Carrying on, continuously

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Learning the lessons of recent events, but applying them always

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3 July 2020 | 0

Whether its origins are actually in an old Chinese proverb or not, the concept of crisis and opportunity being either side of the same coin are now firmly entrenched in business thinking. Furthermore, the opportunity around a crisis is not always to profit, but rather to prosper.

An American politician is credited with saying that one should never let a serious crisis go to waste, qualifying by adding, it is an opportunity to do things “you think you could not do before”.

Some 15 weeks ago, if one were to suggest that entire organisations simply take themselves home and start to work from kitchen tables, spare rooms and attics, the conversation may have ended with derision.

 

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However, today we have seen how the COVID-19 pandemic response by business has not only been unprecedented, but, on the whole, a huge success.

Most organisations whose business could be carried on, was carried on, adapting to change, coping with adversity and providing people with the tools, services and infrastructure to remain productive.

“Use the confidence gained during these momentous times and harness it for the good of the organisation and its people”

‘It can’t be done’ quickly turned into ‘it has been done’, before moving in many cases to ‘why didn’t we do this before?’

There are, no doubt, casualties too, and they cannot be ignored, but for the most part, this has been a success. To capitalise on it, organisations need to harness that willingness to embrace change and make it a way of life. Organisations that are always expecting, and, to certain extent always implementing, change are the ones that will be best placed to adapt, to adjust and to prosper.

The transformation agenda has been the subject of much discussion and action for organisations of all sizes in recent times, but it has largely been driven by one or two factors in most cases. This might be changing markets, changing demand, or technological change, but spurred on by environmental concerns, sustainability and regulation. But even so, few have embraced change as quickly or as willingly as they have in the past number of weeks. The resultant taste of success, coupled with air of unreality that still persists, are the perfect canvas on which to implement an organisation-wide system of change.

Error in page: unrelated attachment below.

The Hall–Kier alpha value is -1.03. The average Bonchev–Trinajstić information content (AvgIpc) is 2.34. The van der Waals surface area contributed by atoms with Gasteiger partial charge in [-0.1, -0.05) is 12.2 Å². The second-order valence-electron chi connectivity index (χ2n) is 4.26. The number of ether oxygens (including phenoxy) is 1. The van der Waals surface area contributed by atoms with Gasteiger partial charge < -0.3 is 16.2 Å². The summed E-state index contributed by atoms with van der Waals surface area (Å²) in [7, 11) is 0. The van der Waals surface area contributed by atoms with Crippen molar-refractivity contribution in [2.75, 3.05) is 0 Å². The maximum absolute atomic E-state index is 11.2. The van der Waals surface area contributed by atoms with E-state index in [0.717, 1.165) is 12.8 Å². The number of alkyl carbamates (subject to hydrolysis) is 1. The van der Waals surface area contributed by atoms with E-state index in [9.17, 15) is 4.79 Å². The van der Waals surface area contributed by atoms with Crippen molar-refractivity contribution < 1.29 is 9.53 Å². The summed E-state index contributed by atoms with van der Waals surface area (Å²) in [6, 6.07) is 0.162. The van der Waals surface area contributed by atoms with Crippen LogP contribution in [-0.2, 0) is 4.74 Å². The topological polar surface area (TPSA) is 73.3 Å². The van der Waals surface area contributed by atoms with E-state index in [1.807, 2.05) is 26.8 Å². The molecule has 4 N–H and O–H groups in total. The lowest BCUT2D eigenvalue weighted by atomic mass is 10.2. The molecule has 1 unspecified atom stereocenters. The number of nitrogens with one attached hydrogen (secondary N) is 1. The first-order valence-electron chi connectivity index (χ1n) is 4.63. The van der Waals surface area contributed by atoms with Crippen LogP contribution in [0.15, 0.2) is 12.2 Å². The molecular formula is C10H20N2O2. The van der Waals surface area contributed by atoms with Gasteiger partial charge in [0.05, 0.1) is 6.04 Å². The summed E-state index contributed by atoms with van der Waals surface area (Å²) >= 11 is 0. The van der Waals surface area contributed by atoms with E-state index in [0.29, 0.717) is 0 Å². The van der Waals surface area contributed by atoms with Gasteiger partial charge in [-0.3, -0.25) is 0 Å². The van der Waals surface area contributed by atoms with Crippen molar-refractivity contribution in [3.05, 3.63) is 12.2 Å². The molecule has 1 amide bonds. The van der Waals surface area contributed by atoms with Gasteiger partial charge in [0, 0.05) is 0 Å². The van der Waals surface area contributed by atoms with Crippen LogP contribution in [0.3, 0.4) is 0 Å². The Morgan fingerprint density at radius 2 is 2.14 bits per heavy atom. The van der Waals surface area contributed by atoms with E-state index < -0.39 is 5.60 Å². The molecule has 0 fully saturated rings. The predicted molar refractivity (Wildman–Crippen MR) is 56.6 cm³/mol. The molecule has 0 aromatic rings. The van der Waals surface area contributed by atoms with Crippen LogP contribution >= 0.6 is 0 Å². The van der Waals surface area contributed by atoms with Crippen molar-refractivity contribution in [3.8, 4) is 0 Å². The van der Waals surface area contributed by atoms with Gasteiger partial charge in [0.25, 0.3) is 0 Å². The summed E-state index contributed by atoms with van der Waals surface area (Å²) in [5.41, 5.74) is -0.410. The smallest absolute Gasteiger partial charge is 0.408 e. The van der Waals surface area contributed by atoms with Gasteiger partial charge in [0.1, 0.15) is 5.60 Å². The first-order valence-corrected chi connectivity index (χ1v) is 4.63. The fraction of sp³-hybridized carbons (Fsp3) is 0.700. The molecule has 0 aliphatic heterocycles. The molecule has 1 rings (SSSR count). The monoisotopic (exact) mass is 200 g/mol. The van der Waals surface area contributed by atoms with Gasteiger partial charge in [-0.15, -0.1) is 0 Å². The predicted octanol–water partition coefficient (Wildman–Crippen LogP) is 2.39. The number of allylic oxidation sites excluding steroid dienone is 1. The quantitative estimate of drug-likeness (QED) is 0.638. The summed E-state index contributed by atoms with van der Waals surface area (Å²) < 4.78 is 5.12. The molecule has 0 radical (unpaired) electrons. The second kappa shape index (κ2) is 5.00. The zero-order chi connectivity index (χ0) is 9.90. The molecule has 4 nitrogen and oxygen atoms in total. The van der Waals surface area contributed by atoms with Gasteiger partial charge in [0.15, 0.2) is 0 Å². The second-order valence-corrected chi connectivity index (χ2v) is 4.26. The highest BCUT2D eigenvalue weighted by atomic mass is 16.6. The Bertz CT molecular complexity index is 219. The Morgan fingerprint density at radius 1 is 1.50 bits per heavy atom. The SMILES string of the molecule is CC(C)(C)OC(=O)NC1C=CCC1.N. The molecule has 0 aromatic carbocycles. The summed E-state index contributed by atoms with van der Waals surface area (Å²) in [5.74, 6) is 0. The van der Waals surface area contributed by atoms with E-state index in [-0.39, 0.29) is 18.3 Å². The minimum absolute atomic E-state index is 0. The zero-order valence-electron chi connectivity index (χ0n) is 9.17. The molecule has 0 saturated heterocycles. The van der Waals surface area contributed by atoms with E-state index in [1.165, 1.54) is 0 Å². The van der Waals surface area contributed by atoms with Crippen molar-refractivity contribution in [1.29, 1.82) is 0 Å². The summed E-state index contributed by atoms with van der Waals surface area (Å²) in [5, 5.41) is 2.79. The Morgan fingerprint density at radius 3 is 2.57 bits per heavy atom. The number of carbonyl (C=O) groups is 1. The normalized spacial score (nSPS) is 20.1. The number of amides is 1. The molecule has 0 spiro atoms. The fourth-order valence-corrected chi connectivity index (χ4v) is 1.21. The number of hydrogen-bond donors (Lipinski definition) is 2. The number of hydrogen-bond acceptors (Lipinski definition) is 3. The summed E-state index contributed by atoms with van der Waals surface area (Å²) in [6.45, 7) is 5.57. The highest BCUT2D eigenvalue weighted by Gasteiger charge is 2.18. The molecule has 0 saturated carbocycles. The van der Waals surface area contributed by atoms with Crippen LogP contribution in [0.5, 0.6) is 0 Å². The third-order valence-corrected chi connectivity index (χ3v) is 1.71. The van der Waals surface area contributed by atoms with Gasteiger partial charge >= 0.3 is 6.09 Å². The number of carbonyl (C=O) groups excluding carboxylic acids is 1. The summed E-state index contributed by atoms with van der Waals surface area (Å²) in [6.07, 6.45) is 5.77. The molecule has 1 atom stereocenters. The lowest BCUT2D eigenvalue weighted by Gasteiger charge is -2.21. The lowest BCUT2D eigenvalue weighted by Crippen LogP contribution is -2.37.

This is not some campaign to promote fear or to scare people into doing things, but rather to use the confidence gained during these momentous times and harness it for the good of the organisation and its people.

People have achieved incredible things in this period, and are now, more than ever, convinced of their ability to tackle crisis and adversity and thrive — through crisis and into prosperity.

Thriving now may not mean huge profits, for some it might mean mere survival, but the lessons learned now, and the confidence gathered — not to mention the respect earned by those who have shown true leadership amid the chaos — can be woven together to bring people on the journey of change so that when things return to some semblance of normality, that spirit of enablement, of capability and fortitude in the face of challenge is not lost.

The reality of today’s world is that technological change, sustainability, environmental pressures, as well as the direct effects of climate change, all to the back drop of unexpectedly fluid political landscapes, mean that change is to be expected, but not necessarily feared.

The recent experience has shown us that the tools and technologies are there, as is the knowledge. While no one would ever want the same impetus, the spirit, drive and tenacity with which adversity was met can never, and should never be forgotten.

By instituting a culture of change, whether through continuous improvement, agile methodologies or other such system, that gets people accustomed to change while they do what they do, ensuring they have a means to contribute and shape the process, will ensure that when the order of magnitude shifts to something as grave as a global pandemic, people remember they they can handle it, they can adapt and they can prosper — whatever that means for your organisation.

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